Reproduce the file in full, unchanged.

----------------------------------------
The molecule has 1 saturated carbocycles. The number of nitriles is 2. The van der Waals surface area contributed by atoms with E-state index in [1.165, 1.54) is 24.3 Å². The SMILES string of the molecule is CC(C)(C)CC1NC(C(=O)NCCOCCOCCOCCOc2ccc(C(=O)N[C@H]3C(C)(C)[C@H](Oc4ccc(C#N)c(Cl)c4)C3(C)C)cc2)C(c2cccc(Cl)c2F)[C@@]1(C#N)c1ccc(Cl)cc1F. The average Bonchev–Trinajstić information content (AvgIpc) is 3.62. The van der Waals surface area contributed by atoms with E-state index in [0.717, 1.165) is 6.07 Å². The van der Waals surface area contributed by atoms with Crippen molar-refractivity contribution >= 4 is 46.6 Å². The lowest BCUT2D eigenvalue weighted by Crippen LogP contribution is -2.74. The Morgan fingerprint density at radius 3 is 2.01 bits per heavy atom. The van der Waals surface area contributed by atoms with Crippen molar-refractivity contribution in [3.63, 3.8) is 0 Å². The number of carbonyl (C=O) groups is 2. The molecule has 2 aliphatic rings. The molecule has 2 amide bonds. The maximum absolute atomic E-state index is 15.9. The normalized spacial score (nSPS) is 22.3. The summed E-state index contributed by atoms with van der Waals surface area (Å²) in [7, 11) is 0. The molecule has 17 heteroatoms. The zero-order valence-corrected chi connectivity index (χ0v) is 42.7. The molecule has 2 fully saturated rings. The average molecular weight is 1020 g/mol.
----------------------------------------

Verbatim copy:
The molecule has 1 saturated carbocycles. The number of nitriles is 2. The van der Waals surface area contributed by atoms with E-state index in [1.165, 1.54) is 24.3 Å². The SMILES string of the molecule is CC(C)(C)CC1NC(C(=O)NCCOCCOCCOCCOc2ccc(C(=O)N[C@H]3C(C)(C)[C@H](Oc4ccc(C#N)c(Cl)c4)C3(C)C)cc2)C(c2cccc(Cl)c2F)[C@@]1(C#N)c1ccc(Cl)cc1F. The average Bonchev–Trinajstić information content (AvgIpc) is 3.62. The van der Waals surface area contributed by atoms with E-state index in [0.717, 1.165) is 6.07 Å². The van der Waals surface area contributed by atoms with Crippen molar-refractivity contribution >= 4 is 46.6 Å². The lowest BCUT2D eigenvalue weighted by Crippen LogP contribution is -2.74. The Morgan fingerprint density at radius 3 is 2.01 bits per heavy atom. The van der Waals surface area contributed by atoms with Crippen molar-refractivity contribution in [3.63, 3.8) is 0 Å². The number of carbonyl (C=O) groups is 2. The molecule has 2 aliphatic rings. The molecule has 2 amide bonds. The maximum absolute atomic E-state index is 15.9. The normalized spacial score (nSPS) is 22.3. The summed E-state index contributed by atoms with van der Waals surface area (Å²) in [7, 11) is 0. The molecule has 17 heteroatoms. The zero-order valence-corrected chi connectivity index (χ0v) is 42.7. The molecule has 2 fully saturated rings. The average molecular weight is 1020 g/mol.